Conan Doyle?s incomparable tales bring to life a Victorian England of horse-drawn cabs, fogs, and the famous lodgings at 221B Baker Street, where for more than forty years Sherlock Holmes earned his undisputed reputation as the greatest fictional detective of all time.

From the Back Cover

Sherlock Holmes
The Complete Novels and Stories
Volume II
Since his first appearance in "Beeton''s Christmas Annual in 1887, Sir Arthur Conan Doyle''s Sherlock Holmes has been one of the most beloved fictional characters ever created. Now, in two paperback volumes, Bantam presents all fifty-six short stories and four novels featuring Conan Doyle''s classic hero--a truly complete collection of Sherlock Holmes''s adventures in crime!
Volume II begins with The Hound of the Baskervilles, a haunting novel of murder on eerie Grimpen Moor, which has rightly earned its reputation as the finest murder mystery ever written. The Valley of Fear matches Holmes against his archenemy, the master of imaginative crime, Professor Moriarty. In addition, the loyal Dr. Watson has faithfully recorded Holmes''s feats of extraordinary detection in such famous cases as the thrilling The Adventure of the Red Circle, Holmes''s tragic and fortunately premature farewell in The Final Problem, and the twelve baffling adventures from The Case Book of Sherlock Holmes.
Conan Doyle''s incomparable tales bring to life a Victorian England of horse-drawn cabs, fogs, and the famous lodgings at 221B Baker Street, where for more than forty years Sherlock Holmes earned his undisputed reputation as the greatest fictional detective of all time.

About the Author

Sir Arthur Conan Doyle was born on May 22, 1859 in Edinburgh. He studied medicine at the University of Edinburgh and began to write stories while he was a student. Over his life he produced more than thirty books, 150 short stories, poems, plays and essays across a wide range of genres. His most famous creation is the detective Sherlock Holmes, who he introduced in his first novel  A Study in Scarlet (1887). This was followed in 1889 by an historical novel,  Micah Clarke. In 1893 Conan Doyle published ''The Final Problem'' in which he killed off his famous detective so that he could turn his attention more towards historical fiction. However Holmes was so popular that Conan Doyle eventually relented and published  The Hound of the Baskervilles in 1901. The events of the  The Hound of the Baskervilles are set before those of ''The Final Problem'' but in 1903 new Sherlock Holmes stories began to appear that revealed that the detective had not died after all. He was finally retired in 1927. Sir Arthur Conan Doyle died on July 7, 1930.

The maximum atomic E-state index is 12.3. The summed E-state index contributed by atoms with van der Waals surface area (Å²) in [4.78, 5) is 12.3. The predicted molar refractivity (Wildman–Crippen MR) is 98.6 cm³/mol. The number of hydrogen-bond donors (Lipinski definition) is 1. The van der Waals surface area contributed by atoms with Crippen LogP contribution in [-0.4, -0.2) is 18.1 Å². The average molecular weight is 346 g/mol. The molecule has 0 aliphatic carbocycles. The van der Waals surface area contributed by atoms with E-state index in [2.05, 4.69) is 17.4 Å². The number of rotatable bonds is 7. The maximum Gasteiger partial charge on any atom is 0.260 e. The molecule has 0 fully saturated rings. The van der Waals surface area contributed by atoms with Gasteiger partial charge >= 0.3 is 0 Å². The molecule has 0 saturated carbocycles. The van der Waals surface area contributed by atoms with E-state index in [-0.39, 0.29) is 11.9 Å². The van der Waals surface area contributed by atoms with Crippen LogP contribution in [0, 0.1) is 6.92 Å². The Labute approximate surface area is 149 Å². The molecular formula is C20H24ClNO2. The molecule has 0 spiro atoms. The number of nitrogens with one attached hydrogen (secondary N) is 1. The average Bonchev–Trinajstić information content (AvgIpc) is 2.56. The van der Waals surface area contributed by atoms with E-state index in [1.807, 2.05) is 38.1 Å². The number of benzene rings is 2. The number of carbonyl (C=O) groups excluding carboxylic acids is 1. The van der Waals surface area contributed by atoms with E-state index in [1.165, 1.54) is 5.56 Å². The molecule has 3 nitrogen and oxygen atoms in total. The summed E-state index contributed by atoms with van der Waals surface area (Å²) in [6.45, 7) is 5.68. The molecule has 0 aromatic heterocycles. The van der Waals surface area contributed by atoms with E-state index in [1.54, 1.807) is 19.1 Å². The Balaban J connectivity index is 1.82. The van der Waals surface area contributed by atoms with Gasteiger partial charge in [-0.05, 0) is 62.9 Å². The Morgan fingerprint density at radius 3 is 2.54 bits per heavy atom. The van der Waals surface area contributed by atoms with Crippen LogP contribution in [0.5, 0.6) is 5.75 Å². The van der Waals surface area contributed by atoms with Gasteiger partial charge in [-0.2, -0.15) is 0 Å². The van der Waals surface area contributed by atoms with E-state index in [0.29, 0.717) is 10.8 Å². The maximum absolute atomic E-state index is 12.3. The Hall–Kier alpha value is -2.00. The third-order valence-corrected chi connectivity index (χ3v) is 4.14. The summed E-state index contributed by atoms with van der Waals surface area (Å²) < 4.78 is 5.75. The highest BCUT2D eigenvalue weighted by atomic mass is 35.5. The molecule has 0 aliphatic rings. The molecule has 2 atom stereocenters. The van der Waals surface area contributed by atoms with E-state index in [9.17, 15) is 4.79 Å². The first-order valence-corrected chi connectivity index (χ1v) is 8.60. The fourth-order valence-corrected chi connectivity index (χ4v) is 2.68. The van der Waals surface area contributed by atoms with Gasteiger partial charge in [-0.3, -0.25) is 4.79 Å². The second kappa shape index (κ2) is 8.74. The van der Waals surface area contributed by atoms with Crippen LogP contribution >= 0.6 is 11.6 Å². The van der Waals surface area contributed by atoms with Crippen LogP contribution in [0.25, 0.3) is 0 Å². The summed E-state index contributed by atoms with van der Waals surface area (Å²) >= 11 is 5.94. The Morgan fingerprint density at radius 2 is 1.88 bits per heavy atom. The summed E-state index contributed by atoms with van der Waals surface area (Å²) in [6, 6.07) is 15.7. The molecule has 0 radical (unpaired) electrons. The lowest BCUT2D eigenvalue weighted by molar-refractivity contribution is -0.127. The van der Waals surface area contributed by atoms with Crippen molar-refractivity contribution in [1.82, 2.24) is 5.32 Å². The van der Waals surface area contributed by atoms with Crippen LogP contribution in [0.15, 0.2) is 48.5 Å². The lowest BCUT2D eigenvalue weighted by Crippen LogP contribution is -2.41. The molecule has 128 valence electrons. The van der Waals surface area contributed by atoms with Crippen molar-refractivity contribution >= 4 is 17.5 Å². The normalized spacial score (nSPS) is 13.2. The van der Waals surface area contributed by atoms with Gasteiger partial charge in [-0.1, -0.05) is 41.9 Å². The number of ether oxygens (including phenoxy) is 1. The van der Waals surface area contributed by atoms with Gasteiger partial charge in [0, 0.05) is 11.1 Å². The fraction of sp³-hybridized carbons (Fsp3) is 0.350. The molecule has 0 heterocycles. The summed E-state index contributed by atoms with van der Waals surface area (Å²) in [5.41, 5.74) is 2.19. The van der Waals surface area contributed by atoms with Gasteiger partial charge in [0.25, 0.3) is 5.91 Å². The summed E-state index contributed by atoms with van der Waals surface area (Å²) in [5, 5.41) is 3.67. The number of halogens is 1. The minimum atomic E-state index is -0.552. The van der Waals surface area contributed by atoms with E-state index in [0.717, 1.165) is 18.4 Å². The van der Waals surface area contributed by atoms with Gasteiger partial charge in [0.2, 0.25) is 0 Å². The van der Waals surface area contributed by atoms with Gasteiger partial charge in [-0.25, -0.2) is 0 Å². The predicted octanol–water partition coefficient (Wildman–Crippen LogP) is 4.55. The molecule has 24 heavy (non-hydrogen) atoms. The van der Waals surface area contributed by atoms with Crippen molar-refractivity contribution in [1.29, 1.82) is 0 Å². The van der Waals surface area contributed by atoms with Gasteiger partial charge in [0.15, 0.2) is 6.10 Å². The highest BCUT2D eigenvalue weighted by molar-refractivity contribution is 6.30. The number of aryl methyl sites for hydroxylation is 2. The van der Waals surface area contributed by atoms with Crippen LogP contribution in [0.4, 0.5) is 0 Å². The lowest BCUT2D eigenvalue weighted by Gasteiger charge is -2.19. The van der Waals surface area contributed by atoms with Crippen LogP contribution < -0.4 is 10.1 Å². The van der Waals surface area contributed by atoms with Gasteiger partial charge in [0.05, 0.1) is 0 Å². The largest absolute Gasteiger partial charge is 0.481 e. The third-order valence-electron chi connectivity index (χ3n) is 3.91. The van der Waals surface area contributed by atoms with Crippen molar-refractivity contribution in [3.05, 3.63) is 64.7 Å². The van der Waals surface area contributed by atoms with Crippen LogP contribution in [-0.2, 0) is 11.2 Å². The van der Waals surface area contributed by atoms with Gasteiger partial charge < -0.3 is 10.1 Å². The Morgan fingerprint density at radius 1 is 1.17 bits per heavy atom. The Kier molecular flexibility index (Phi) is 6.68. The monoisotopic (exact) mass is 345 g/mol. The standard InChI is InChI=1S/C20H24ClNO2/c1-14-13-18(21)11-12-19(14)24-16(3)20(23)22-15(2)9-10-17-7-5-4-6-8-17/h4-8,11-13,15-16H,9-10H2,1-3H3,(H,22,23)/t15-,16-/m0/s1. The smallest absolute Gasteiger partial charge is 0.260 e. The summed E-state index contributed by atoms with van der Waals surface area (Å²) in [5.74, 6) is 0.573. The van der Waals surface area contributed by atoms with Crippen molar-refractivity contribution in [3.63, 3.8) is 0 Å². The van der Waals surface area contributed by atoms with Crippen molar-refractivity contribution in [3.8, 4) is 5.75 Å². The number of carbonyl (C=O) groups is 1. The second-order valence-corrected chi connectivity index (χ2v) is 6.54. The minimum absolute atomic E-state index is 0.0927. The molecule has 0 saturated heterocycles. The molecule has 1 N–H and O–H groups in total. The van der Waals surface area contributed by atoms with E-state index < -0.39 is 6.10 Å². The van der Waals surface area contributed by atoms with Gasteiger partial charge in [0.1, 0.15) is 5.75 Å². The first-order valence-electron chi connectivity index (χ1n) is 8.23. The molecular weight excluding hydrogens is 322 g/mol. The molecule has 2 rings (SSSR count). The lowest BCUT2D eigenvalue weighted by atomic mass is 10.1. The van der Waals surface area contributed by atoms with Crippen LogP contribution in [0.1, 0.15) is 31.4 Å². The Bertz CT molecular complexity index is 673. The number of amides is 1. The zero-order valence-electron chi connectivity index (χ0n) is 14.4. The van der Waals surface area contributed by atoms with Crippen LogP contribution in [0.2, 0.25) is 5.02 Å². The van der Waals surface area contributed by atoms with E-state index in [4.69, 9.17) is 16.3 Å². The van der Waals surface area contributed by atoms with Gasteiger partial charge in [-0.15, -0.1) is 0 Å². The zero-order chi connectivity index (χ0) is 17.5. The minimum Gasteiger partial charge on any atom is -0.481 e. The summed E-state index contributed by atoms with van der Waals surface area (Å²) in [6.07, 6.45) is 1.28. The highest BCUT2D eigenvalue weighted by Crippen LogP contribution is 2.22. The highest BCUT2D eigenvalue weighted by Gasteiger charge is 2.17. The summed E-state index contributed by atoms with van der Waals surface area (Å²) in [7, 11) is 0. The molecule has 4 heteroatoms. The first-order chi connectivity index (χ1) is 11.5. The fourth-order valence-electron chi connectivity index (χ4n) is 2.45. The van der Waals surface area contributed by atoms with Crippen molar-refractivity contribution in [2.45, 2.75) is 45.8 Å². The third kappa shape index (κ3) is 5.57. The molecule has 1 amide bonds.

Excerpt. © Reprinted by permission. All rights reserved.

chapter 1



Mr. Sherlock Holmes



MR. SHERLOCK Holmes, who was usually very late in the mornings, save upon those not infrequent occasions when he was up all night, was seated at the breakfast table. I stood upon the hearth-rug and picked up the stick which our visitor had left behind him the night before. It was a fine, thick piece of wood, bulbous-headed, of the sort which is known as a "Penang lawyer." Just under the head was a broad silver band, nearly an inch across. "To James Mortimer, M.R.C.S., from his friends of the C.C.H.," was engraved upon it, with the date "1884." It was just such a stick as the old-fashioned family practitioner used to carry--dignified, solid, and reassuring.

"Well, Watson, what do you make of it?"

Holmes was sitting with his back to me, and I had given him no sign of my occupation.

"How did you know what I was doing? I believe you have eyes in the back of your head."